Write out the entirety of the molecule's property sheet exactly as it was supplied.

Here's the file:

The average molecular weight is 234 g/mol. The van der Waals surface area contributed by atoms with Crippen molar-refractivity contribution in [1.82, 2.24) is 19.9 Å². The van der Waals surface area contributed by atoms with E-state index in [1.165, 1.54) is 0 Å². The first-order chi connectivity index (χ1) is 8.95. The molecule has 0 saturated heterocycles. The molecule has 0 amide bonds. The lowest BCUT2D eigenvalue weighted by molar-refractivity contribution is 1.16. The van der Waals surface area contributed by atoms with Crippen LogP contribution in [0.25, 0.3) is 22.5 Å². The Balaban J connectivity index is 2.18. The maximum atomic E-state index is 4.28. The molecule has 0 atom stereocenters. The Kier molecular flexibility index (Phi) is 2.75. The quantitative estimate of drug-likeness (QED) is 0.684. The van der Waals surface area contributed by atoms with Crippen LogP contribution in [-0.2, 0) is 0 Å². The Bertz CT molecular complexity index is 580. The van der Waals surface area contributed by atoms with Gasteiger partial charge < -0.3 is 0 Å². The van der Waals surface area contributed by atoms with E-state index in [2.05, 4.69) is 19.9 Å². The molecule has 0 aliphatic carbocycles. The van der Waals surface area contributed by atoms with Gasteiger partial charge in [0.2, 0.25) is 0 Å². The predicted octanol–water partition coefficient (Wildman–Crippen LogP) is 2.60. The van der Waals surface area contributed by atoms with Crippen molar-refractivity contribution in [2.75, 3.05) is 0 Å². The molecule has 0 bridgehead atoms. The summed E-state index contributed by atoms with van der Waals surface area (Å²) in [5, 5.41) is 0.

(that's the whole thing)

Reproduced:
The average molecular weight is 234 g/mol. The van der Waals surface area contributed by atoms with Crippen molar-refractivity contribution in [1.82, 2.24) is 19.9 Å². The van der Waals surface area contributed by atoms with E-state index in [1.165, 1.54) is 0 Å². The first-order chi connectivity index (χ1) is 8.95. The molecule has 0 saturated heterocycles. The molecule has 0 amide bonds. The lowest BCUT2D eigenvalue weighted by molar-refractivity contribution is 1.16. The van der Waals surface area contributed by atoms with Crippen LogP contribution in [0.25, 0.3) is 22.5 Å². The Balaban J connectivity index is 2.18. The maximum atomic E-state index is 4.28. The molecule has 0 atom stereocenters. The Kier molecular flexibility index (Phi) is 2.75. The quantitative estimate of drug-likeness (QED) is 0.684. The van der Waals surface area contributed by atoms with Crippen LogP contribution in [-0.2, 0) is 0 Å². The Bertz CT molecular complexity index is 580. The van der Waals surface area contributed by atoms with Gasteiger partial charge < -0.3 is 0 Å². The van der Waals surface area contributed by atoms with E-state index in [2.05, 4.69) is 19.9 Å². The molecule has 0 aliphatic carbocycles. The van der Waals surface area contributed by atoms with Gasteiger partial charge in [0.2, 0.25) is 0 Å². The predicted octanol–water partition coefficient (Wildman–Crippen LogP) is 2.60. The van der Waals surface area contributed by atoms with Crippen molar-refractivity contribution in [2.75, 3.05) is 0 Å². The molecule has 0 bridgehead atoms. The summed E-state index contributed by atoms with van der Waals surface area (Å²) in [5, 5.41) is 0.